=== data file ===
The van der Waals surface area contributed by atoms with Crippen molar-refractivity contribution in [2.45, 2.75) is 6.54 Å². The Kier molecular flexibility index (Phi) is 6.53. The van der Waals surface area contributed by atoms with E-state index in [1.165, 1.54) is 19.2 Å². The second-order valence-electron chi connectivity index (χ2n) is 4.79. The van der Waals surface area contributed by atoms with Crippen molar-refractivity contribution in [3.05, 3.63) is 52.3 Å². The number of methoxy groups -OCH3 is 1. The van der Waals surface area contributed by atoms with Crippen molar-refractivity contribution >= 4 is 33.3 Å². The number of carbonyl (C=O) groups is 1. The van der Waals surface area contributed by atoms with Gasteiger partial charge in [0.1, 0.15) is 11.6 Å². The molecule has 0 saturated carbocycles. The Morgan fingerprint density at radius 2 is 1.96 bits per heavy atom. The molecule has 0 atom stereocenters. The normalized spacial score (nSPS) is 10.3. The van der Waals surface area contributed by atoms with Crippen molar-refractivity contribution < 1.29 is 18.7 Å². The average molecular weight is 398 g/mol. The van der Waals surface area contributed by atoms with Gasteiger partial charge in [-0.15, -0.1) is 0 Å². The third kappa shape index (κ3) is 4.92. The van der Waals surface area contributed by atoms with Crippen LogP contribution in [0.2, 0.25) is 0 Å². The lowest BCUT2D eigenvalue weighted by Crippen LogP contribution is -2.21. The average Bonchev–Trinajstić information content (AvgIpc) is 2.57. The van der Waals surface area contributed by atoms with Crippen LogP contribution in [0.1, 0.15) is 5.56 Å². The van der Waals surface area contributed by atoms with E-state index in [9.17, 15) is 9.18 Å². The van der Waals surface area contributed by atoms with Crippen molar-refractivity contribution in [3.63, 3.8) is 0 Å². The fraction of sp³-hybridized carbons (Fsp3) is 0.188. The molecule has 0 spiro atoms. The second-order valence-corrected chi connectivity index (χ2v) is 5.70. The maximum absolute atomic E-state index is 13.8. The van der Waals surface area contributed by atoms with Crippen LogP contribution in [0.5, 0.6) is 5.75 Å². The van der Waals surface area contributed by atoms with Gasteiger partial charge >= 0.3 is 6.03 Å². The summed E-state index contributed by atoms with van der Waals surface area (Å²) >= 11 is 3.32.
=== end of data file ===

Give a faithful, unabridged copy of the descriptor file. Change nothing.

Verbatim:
The van der Waals surface area contributed by atoms with Crippen molar-refractivity contribution in [2.45, 2.75) is 6.54 Å². The Kier molecular flexibility index (Phi) is 6.53. The van der Waals surface area contributed by atoms with E-state index in [1.165, 1.54) is 19.2 Å². The second-order valence-electron chi connectivity index (χ2n) is 4.79. The van der Waals surface area contributed by atoms with Crippen molar-refractivity contribution in [3.05, 3.63) is 52.3 Å². The number of methoxy groups -OCH3 is 1. The van der Waals surface area contributed by atoms with Crippen molar-refractivity contribution >= 4 is 33.3 Å². The number of carbonyl (C=O) groups is 1. The van der Waals surface area contributed by atoms with Gasteiger partial charge in [0.1, 0.15) is 11.6 Å². The molecule has 0 saturated carbocycles. The Morgan fingerprint density at radius 2 is 1.96 bits per heavy atom. The molecule has 0 atom stereocenters. The normalized spacial score (nSPS) is 10.3. The van der Waals surface area contributed by atoms with Crippen molar-refractivity contribution < 1.29 is 18.7 Å². The average molecular weight is 398 g/mol. The van der Waals surface area contributed by atoms with Gasteiger partial charge in [-0.15, -0.1) is 0 Å². The third kappa shape index (κ3) is 4.92. The van der Waals surface area contributed by atoms with Crippen LogP contribution in [0.2, 0.25) is 0 Å². The lowest BCUT2D eigenvalue weighted by Crippen LogP contribution is -2.21. The average Bonchev–Trinajstić information content (AvgIpc) is 2.57. The van der Waals surface area contributed by atoms with Crippen LogP contribution in [0.1, 0.15) is 5.56 Å². The van der Waals surface area contributed by atoms with E-state index in [9.17, 15) is 9.18 Å². The van der Waals surface area contributed by atoms with Crippen molar-refractivity contribution in [3.63, 3.8) is 0 Å². The fraction of sp³-hybridized carbons (Fsp3) is 0.188. The molecule has 0 spiro atoms. The second-order valence-corrected chi connectivity index (χ2v) is 5.70. The maximum absolute atomic E-state index is 13.8. The van der Waals surface area contributed by atoms with Crippen LogP contribution in [0.5, 0.6) is 5.75 Å². The van der Waals surface area contributed by atoms with Gasteiger partial charge >= 0.3 is 6.03 Å². The summed E-state index contributed by atoms with van der Waals surface area (Å²) >= 11 is 3.32.